In the United States, as in many other developed countries, the incidence of treated end stage renal disease (ESRD) increases with advancing age; the highest rates are observed in individuals between the ages of 75 and 79 (Figure 1) (1). There is concern, however, that the functional rehabilitation of elderly dialysis patients is often unsatisfactory and the gain in life expectancy with renal replacement therapy is rather modest. This should not be surprising, because elderly patients with ESRD have a significantly greater burden of coexisting illnesses and are more likely to be frail.
Unique psychosocial issues that interplay with medical conditions must be factored in when planning for renal replacement therapy for the elderly. Consequently, nephrologists grapple with several important issues when dealing with an elderly patient with advanced chronic kidney disease (CKD): Is dialysis planning appropriate for all elderly CKD patients? Does dialysis therapy improve the functional status and increase the life expectancy of the frail elderly, and is there a role for maximum conservative therapy? Does dialysis increase the risk of death in elderly patients if started at a higher level of estimated glomerular filtration rate (eGFR)? Is one dialysis modality better than the other for elderly patients with ESRD?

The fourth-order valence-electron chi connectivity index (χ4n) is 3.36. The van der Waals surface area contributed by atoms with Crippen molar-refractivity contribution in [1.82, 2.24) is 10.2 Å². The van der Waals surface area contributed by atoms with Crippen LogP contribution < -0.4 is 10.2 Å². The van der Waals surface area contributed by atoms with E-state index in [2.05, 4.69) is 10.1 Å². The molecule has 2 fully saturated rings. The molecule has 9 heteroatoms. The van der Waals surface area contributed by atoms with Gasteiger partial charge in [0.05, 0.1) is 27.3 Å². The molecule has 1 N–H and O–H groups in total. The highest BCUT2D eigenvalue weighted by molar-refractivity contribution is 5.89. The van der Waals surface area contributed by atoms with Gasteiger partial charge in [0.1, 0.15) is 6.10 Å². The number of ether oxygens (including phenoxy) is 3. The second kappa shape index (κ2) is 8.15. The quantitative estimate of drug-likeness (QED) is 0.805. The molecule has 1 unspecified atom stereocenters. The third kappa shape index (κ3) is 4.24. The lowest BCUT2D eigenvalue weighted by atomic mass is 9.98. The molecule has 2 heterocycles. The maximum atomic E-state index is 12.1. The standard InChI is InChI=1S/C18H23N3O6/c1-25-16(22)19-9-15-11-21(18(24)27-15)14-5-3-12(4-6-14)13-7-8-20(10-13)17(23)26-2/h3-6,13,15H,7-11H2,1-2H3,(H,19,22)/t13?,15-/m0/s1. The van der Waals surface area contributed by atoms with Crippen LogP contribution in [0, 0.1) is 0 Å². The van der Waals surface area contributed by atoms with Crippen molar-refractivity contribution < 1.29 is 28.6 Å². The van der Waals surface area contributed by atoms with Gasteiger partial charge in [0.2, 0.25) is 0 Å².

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US Renal Data System. UADRAoCKDaE-SRDitUS, Bethesda, MD, National Institutes of Health, National Institute of Diabetes and Digestive and Kidney Diseases, 2009.
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